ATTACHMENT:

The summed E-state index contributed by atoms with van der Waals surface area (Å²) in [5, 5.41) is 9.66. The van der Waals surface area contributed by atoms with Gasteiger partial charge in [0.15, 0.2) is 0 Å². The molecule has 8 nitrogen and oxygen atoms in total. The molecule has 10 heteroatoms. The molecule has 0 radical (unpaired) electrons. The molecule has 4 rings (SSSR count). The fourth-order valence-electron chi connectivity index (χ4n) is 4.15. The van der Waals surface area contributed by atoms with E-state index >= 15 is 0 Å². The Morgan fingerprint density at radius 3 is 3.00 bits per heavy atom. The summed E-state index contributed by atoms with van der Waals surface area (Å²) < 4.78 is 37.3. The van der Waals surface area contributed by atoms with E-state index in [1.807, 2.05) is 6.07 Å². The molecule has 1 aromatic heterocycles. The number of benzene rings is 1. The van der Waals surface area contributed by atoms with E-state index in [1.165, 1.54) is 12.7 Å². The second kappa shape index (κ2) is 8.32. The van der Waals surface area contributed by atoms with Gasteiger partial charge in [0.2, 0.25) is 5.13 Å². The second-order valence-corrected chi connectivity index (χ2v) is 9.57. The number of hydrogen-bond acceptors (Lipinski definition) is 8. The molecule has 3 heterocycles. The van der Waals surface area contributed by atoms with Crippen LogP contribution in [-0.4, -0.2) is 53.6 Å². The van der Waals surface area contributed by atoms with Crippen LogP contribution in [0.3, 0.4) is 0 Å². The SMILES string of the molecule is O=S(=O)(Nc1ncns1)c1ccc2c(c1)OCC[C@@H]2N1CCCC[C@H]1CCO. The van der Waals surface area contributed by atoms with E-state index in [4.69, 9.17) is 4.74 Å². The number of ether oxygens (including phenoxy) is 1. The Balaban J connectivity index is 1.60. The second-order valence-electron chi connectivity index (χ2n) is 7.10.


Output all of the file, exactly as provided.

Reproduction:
The summed E-state index contributed by atoms with van der Waals surface area (Å²) in [5, 5.41) is 9.66. The van der Waals surface area contributed by atoms with Gasteiger partial charge in [0.15, 0.2) is 0 Å². The molecule has 8 nitrogen and oxygen atoms in total. The molecule has 10 heteroatoms. The molecule has 0 radical (unpaired) electrons. The molecule has 4 rings (SSSR count). The fourth-order valence-electron chi connectivity index (χ4n) is 4.15. The van der Waals surface area contributed by atoms with E-state index >= 15 is 0 Å². The Morgan fingerprint density at radius 3 is 3.00 bits per heavy atom. The summed E-state index contributed by atoms with van der Waals surface area (Å²) < 4.78 is 37.3. The van der Waals surface area contributed by atoms with E-state index in [1.807, 2.05) is 6.07 Å². The molecule has 1 aromatic heterocycles. The number of benzene rings is 1. The van der Waals surface area contributed by atoms with E-state index in [1.165, 1.54) is 12.7 Å². The second kappa shape index (κ2) is 8.32. The van der Waals surface area contributed by atoms with Gasteiger partial charge in [0.2, 0.25) is 5.13 Å². The second-order valence-corrected chi connectivity index (χ2v) is 9.57. The number of hydrogen-bond acceptors (Lipinski definition) is 8. The molecule has 3 heterocycles. The van der Waals surface area contributed by atoms with Crippen LogP contribution in [-0.4, -0.2) is 53.6 Å². The van der Waals surface area contributed by atoms with Crippen LogP contribution in [0.3, 0.4) is 0 Å². The SMILES string of the molecule is O=S(=O)(Nc1ncns1)c1ccc2c(c1)OCC[C@@H]2N1CCCC[C@H]1CCO. The van der Waals surface area contributed by atoms with E-state index in [4.69, 9.17) is 4.74 Å². The number of ether oxygens (including phenoxy) is 1. The Balaban J connectivity index is 1.60. The second-order valence-electron chi connectivity index (χ2n) is 7.10.